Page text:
U.S. embassies are discouraging or suppressing negative reports to Washington about U.S. allies, sometimes depriving officials of information they need to make good policy decisions, current and former diplomats say.
One diplomat told The Washington Times that he has decided to resign in part because of frustration with “rampant self-censorship” by Foreign Service officers and their superiors that has gone so far as to ban “bad news” cables from countries that are friendly with the United States.
The diplomat, who asked that his name not be used for fear of retribution against himself and colleagues, said that, in one instance under the George W. Bush administration, an embassy in the Middle East did not report local government interference in elections. Senior management censored accounts of low morale at another Middle East mission that had been the target of terrorist attacks, he said.
More than a dozen diplomats serving in Washington and abroad told The Times that they agreed with most of the officer’s critique, and that the censorship has continued to a lesser extent in the Obama administration. All asked not to be named to avoid retribution.
Thomas R. Pickering, a career diplomat for more than 40 years who rose to be undersecretary of state for political affairs under the Clinton administration, said the criticism is “well worth paying attention to.”
“What worries me - and I have heard it before - is the expectation that reporting has to be tempered to fit the expectations and not the realities. This is dangerous and unprofessional and worse,” Mr. Pickering said. “Some of it always existed and it was not confined to the political ambassadors alone, but it was more their expectation than among the pros. That is obviously now changing.”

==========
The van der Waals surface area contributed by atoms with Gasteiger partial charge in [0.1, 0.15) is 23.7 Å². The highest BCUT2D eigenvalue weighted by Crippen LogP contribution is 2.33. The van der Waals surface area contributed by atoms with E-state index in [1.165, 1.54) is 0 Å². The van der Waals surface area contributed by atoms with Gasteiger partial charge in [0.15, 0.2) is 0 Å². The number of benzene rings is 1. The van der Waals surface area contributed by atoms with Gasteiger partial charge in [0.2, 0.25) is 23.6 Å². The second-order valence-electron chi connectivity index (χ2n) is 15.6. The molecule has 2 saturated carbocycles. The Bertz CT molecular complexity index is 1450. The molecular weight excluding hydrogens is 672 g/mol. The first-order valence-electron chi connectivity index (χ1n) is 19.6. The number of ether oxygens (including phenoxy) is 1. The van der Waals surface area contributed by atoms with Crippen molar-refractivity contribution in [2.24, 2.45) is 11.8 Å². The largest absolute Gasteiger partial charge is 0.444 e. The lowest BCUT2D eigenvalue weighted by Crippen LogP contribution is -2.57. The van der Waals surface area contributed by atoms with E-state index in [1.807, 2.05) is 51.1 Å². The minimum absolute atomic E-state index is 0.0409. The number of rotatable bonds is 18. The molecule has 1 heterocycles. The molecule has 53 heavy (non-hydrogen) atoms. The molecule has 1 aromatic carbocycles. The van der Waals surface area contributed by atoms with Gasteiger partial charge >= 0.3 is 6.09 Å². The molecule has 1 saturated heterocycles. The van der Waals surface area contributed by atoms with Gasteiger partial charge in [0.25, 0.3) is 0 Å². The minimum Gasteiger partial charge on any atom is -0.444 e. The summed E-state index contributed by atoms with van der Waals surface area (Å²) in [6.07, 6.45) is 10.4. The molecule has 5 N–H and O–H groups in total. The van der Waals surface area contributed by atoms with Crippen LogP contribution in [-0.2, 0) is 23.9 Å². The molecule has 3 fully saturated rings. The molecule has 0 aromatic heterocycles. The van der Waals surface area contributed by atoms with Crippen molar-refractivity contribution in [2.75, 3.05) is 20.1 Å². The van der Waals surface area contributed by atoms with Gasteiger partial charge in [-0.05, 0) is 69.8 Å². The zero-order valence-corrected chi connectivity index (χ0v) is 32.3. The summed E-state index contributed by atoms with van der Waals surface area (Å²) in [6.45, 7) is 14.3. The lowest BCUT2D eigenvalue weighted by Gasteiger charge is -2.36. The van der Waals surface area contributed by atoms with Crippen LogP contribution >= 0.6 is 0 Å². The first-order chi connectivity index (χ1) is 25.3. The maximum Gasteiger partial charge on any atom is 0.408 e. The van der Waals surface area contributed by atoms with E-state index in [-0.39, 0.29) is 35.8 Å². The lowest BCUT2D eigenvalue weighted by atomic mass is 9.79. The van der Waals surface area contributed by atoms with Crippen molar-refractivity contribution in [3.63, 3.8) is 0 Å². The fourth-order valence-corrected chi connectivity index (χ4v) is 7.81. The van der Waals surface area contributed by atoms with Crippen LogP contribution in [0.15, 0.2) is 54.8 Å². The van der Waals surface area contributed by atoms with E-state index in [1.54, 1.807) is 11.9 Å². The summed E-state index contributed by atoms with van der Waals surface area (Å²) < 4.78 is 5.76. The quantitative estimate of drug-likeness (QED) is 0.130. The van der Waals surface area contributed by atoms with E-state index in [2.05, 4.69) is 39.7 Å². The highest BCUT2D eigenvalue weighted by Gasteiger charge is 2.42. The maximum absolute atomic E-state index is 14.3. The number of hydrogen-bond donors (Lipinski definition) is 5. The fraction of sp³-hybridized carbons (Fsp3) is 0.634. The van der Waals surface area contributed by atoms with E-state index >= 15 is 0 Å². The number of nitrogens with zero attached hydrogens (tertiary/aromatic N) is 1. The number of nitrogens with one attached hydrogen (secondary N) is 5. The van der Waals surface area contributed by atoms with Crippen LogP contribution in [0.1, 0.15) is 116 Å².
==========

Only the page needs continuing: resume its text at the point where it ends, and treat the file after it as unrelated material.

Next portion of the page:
Current and former Foreign Service officers said the censorship reached a peak during the Bush administration. They attributed its continuation to a risk-averse institutional culture.
“Even in highly classified cables, people in the [Foreign Service] are very careful not to speak negatively about their host country,” said the diplomat, who is resigning after three overseas assignments.
His ambassador declined to comment for this article. The officer has received consistently good evaluations, including a recent cable praising his work from the assistant secretary of state responsible for the region where he is serving.
State Department spokesman P.J. Crowley said that a cable “represents the view of the chief of mission” who signs it, and that he or she therefore has ultimate responsibility for its content. That gives the top diplomat the power to edit a draft written by a lower-ranking officer.
Still, Secretary of State Hillary Rodham Clinton “appreciates those in the department who give her their honest assessment, and so does the administration,” Mr. Crowley said.
In the Bush administration, he added, “there were various people with shortcuts around the interagency process, and the president didn’t always get the best policy advice. This administration values all and different points of view.”
“There may be a temptation to put a particular spin on a reporting cable, but the risk for a post is being seen as out of touch, because the department has other sources of information,” he said.